Leaders back Russia on Middle East flare-up

For G8 members gathered on their final working day, just as last year’s Gleneagles summit was overshadowed by the London underground train bombings, this time they gathered to talk about energy security, education and health as the Middle East pushed its

The summit’s second day brought a Russian initiative on the region’s affairs, agreed by the assembly and welcomed by Israel. World leaders told Hezbollah militants they must free the abducted Israeli soldiers and bring attacks on Israel to an immediate end. They also called on Israel to exercise restraint. Heads of state issued declarations calling for energy security, fighting infectious diseases and improving education. The new strategy in energy security focussed on investment, effectiveness of energy supplies and solving environmental problems – labeled the St. Petersburg Plan. It aims for more transparency and predictability in the energy market, a major concern for both suppliers and consumers. “This is a key movement on a large scale which is really vital for understanding that the energy chain is predictable and reliable when all sides involved are committed to their obligations,” said Russian Energy and Industry Minister Viktor Khristenko.  Global demand for energy is expected to rise by more than one-and a-half times over the next 20 years. Eighty percent of supplies will have to be gas and oil. The stock market float of Rosneft, one of Russia's largest oil producers, became one of the most talked-about events at the G8 sessions.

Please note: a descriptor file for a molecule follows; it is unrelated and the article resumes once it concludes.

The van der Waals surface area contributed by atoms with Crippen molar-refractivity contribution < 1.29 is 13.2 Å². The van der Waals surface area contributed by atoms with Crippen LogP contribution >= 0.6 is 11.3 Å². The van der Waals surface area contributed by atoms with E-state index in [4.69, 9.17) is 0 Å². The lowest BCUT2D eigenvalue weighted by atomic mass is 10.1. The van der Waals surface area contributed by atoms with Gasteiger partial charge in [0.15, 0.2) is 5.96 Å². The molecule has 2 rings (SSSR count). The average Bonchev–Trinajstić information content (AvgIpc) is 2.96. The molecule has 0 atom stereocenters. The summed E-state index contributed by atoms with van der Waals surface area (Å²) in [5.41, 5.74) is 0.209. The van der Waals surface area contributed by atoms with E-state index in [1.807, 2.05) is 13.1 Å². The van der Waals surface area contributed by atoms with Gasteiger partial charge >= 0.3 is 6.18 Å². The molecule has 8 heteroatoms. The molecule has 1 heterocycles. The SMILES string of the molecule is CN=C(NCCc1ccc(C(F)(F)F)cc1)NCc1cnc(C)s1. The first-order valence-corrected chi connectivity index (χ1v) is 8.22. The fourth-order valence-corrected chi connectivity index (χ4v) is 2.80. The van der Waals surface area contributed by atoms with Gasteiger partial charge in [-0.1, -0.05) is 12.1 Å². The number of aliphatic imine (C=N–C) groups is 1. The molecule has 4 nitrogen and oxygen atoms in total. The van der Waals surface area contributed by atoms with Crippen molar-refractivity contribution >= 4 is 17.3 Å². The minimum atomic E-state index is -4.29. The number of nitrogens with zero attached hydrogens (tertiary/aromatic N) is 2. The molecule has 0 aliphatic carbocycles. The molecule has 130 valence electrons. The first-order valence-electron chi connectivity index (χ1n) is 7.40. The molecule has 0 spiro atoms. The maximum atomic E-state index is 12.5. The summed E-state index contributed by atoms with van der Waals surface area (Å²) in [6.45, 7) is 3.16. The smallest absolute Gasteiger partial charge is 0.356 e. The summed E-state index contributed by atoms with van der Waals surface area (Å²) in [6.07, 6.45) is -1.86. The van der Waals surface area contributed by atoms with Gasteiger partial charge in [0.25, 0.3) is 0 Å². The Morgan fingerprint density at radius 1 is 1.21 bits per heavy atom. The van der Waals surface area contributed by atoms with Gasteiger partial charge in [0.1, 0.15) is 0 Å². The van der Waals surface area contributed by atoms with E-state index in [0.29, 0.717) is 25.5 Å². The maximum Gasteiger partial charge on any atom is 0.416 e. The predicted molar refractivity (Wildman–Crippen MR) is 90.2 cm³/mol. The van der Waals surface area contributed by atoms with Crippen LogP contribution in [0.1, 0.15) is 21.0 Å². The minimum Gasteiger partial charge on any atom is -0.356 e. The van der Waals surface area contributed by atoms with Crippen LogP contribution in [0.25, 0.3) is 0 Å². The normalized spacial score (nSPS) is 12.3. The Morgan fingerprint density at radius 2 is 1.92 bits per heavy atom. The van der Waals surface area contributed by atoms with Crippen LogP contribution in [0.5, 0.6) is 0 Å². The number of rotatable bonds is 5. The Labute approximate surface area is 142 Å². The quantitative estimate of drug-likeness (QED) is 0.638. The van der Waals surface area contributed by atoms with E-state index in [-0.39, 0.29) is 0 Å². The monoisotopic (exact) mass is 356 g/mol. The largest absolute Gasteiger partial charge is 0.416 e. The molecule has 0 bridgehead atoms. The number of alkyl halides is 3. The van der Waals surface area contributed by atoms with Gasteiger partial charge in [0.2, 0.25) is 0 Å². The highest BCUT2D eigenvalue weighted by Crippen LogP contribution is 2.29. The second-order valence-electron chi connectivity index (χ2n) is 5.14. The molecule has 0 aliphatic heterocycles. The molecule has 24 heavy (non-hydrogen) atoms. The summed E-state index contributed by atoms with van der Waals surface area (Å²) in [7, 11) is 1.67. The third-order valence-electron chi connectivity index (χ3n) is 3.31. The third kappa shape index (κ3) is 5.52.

Three of its major investors will be British Petroleum, Petronas of Malaysia and China's CNPC. The St. Petersburg Plan also sets goals for developing a next generation of nuclear power plants meeting stricter safety and efficiency guidelines. G8 leaders also called for diversification of the industry, saying it was necessary to develop alternative energy and renewable sources. But environmental campaigners such as Greenpeace were not so happy at the outcome. They believe the leaders missed an opportunity to develop renewable strategy that would in itself provide energy security. Electric golf carts that became the favourite summit transportation were an opportunity for them to show some green credentials. President Putin has also been speaking about gas prices, declaring that the cost of fuel was dictated by international markets, not the Kremlin. A declaration on education focused on improving standards in mathematics and science teaching. On health matters, they called for international co-operation on monitoring infectious diseases and promised to seek extra financing for the Global Fund to Fight AIDS, tuberculosis and malaria. The assembled leaders discussed working together in the fight against terrorism. Answering a question about possibilities of extraditing Akhmed Zakaev, an emissary of Chechen militants now living in London, Russia’s president noted the importance of understanding between countries on classification of terrorists.